Back to the story at hand, we begin with the narrator making discoveries about faith and about his own agency. But there’s a sort of inversion from what Wallace writes about in the essay excerpted above: the world (or the cement mixer’s drum) revolves (he believes) only when the boy isn’t looking at it vs. the world existing only when Wallace, as a child, was looking at it.
In the essay, Wallace writes specifically of solipsism, of being trapped more or less within yourself. I am in here. In the fragment, I think he’s writing about getting outside yourself. It’s not that the world stops when you close your eyes to it but that no matter how hard you try, you can’t really see or understand certain forces external to your direct experience. So a certain amount or sort of faith becomes useful. Wallace first gives us something of a thought experiment with the toy cement mixer, but in the movie scenario, he gives us a more complex situation to ponder. The conflict in that scenario is whether it’s nobler to protect your own or to protect others from your own. It’s a very complex question within context, for you have to consider the broader war itself, the particular roles of the participants in question within that context, the particular moods of and recent influences on all participants, and so on. But if we’re a little more reductive about it, I think we can boil the scenario down a bit and understand it as a consideration of the other vs. the self (another duality), with Wallace suggesting that reaching out to protect the other — getting outside your self — may sometimes be the nobler path.
The narrator views the movie’s lieutenant’s last noble act (as the narrator remembers it, that is) with a sort of ecstasy that calls to mind the ecstasy he felt as a younger child when listening to the voices in his head. But this ecstasy is the result of external forces rather than of internal agreeable voices and so shows a sort of development outward from in here.
There’s a lot I’m still trying to unpack about this fragment, and I’m not at all satisfied with what I’ve written above as an interpretive essay. There’s some big connection I feel like I’m missing. But it’s a start.
A couple of other things have come up on the list. For example, why did the narrator’s parents screw with him with the whole magic thing, especially if they’re devout atheists who you wouldn’t think would want to promote superstition? I think the simple answer is that sometimes parents just say silly things because it’s fun to joke around. Every morning that I drive my daughter and a neighbor to kindergarten, I ask if I should speed up and jump the railroad tracks (it’s a big hump and would cause a lot of damage to my vehicle if I jumped it). When they scream gleefully that I should, I slap my thigh and lament that I thought of it too late, that there’s simply not enough runway to get adequate speed. Remind me tomorrow, I tell them. Ever since my children were old enough to understand and respond to language, I’ve presented them with goofy scenarios and waited for them to correct me. Parents just do this sort of thing. In the fragment, it does seem that the parents play an active role in perpetuating the magical thinking, but the germination of the thing doesn’t seem all that out of the ordinary. And sometimes you just want your kids to work things out for themselves. We do the whole Santa thing, but when my kids start thinking critically about it and questioning the stories, we’ll encourage it obliquely so that they arrive at appropriate conclusions without being force fed the truth.I can’t help thinking that Wallace is saying something else about faith here. There’s plenty of magical thinking involved in faith. You can never really know for sure that God’s there behind the scenes making stuff happen, and maybe the harder you look, the more likely you are to determine that God’s not really there — that the drum isn’t spinning after all. If we think of it this way, then the parents almost become God surrogates, providing information about the truck (or about reality) but requiring that the child work out on his own whatever his beliefs about the truck are. The narrator doesn’t understand why his parents have made a puzzle of this for him any more than people understand why God isn’t more obvious about his existence and plan, and yet the fact that it’s a puzzle has turned out to be valuable to the narrator. Faith, as I suggested above, may be one of the joys of religion.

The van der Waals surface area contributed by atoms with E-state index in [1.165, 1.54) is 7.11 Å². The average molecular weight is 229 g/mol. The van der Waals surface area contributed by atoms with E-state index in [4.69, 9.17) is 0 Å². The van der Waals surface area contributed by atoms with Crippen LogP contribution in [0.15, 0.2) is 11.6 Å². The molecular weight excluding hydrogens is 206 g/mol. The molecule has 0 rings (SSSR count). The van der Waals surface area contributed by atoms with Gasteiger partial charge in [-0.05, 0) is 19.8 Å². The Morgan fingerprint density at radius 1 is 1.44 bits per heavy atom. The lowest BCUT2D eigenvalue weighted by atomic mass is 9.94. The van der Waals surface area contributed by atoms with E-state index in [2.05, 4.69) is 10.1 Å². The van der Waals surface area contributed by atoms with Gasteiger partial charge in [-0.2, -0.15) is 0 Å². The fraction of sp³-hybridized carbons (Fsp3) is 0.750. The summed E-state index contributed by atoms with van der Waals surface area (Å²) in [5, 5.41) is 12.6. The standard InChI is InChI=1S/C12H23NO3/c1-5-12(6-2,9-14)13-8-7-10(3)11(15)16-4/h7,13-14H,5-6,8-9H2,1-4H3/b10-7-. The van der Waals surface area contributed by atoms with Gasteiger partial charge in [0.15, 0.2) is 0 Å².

Another issue that came up on the list was the narrator’s statements that he wasn’t very articulate and the fact that he is actually pretty articulate. Whether it points to insecurity or to false modesty or to real modesty I’m not sure. It certainly seems like one of those framing or narrative tricks that Wallace has used before to remind us that what we’re reading is mediated.
Not discussed as yet on wallace-l is the Catholicism present in the story. It’s minor, but the boy mentions going to Mass with neighbors. Given my last paragraph, I’m having trouble not saying something about the mediation inherent in that religion, though I don’t think Wallace is really doing anything with that here. But the ecstasy, in association with the presence of Catholicism, calls to mind the various references to The Ecstasy of St. Teresa in Infinite Jest, and I wonder if more couldn’t be mined out of this material. In the gruesome ecstasy scene in IJ, there’s actually quite a bit more Catholic subtext than is apparent to a recent or non-Catholic (do a little research on the titles of the magazines named in the scene, if you’re curious), and that makes me all the more curious about the reference to Catholicism in this fragment.